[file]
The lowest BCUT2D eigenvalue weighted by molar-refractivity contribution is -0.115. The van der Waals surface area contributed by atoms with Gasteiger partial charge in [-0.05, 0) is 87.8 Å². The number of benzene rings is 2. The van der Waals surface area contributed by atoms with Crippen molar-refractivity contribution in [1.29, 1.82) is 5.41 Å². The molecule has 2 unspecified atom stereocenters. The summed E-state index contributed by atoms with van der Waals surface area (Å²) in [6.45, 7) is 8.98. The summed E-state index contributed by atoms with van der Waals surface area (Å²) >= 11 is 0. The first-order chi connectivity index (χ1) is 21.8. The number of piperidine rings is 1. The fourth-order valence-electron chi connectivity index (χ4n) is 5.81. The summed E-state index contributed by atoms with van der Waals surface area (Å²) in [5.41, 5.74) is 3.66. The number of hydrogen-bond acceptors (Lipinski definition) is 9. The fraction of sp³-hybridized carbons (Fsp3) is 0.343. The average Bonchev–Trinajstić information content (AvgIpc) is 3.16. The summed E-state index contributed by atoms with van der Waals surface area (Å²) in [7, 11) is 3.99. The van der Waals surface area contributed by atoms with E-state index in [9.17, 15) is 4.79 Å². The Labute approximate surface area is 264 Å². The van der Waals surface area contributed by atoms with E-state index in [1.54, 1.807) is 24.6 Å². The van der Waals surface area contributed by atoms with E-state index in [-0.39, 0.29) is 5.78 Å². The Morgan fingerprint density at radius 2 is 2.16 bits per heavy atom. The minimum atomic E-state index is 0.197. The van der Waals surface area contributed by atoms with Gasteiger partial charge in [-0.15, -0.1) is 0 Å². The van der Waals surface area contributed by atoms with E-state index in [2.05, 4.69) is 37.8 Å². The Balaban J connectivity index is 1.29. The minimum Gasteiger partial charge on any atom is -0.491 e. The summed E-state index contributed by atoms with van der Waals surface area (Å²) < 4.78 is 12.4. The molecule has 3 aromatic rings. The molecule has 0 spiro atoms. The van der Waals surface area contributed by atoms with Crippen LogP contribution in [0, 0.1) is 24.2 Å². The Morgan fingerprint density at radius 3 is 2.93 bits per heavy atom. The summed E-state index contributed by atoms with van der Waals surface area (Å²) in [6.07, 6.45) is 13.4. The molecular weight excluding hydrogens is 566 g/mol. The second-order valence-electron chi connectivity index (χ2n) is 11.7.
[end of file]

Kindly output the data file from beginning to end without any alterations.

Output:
The lowest BCUT2D eigenvalue weighted by molar-refractivity contribution is -0.115. The van der Waals surface area contributed by atoms with Gasteiger partial charge in [-0.05, 0) is 87.8 Å². The number of benzene rings is 2. The van der Waals surface area contributed by atoms with Crippen molar-refractivity contribution in [1.29, 1.82) is 5.41 Å². The molecule has 2 unspecified atom stereocenters. The summed E-state index contributed by atoms with van der Waals surface area (Å²) in [6.45, 7) is 8.98. The summed E-state index contributed by atoms with van der Waals surface area (Å²) >= 11 is 0. The first-order chi connectivity index (χ1) is 21.8. The number of piperidine rings is 1. The fourth-order valence-electron chi connectivity index (χ4n) is 5.81. The summed E-state index contributed by atoms with van der Waals surface area (Å²) in [5.41, 5.74) is 3.66. The number of hydrogen-bond acceptors (Lipinski definition) is 9. The fraction of sp³-hybridized carbons (Fsp3) is 0.343. The average Bonchev–Trinajstić information content (AvgIpc) is 3.16. The summed E-state index contributed by atoms with van der Waals surface area (Å²) in [7, 11) is 3.99. The van der Waals surface area contributed by atoms with E-state index in [9.17, 15) is 4.79 Å². The Labute approximate surface area is 264 Å². The van der Waals surface area contributed by atoms with E-state index in [1.54, 1.807) is 24.6 Å². The van der Waals surface area contributed by atoms with E-state index in [-0.39, 0.29) is 5.78 Å². The Morgan fingerprint density at radius 2 is 2.16 bits per heavy atom. The minimum atomic E-state index is 0.197. The van der Waals surface area contributed by atoms with Gasteiger partial charge in [-0.15, -0.1) is 0 Å². The van der Waals surface area contributed by atoms with E-state index in [2.05, 4.69) is 37.8 Å². The Balaban J connectivity index is 1.29. The minimum Gasteiger partial charge on any atom is -0.491 e. The summed E-state index contributed by atoms with van der Waals surface area (Å²) < 4.78 is 12.4. The molecule has 3 aromatic rings. The molecule has 0 spiro atoms. The van der Waals surface area contributed by atoms with Crippen LogP contribution in [0, 0.1) is 24.2 Å². The Morgan fingerprint density at radius 3 is 2.93 bits per heavy atom. The summed E-state index contributed by atoms with van der Waals surface area (Å²) in [6.07, 6.45) is 13.4. The molecular weight excluding hydrogens is 566 g/mol. The second-order valence-electron chi connectivity index (χ2n) is 11.7.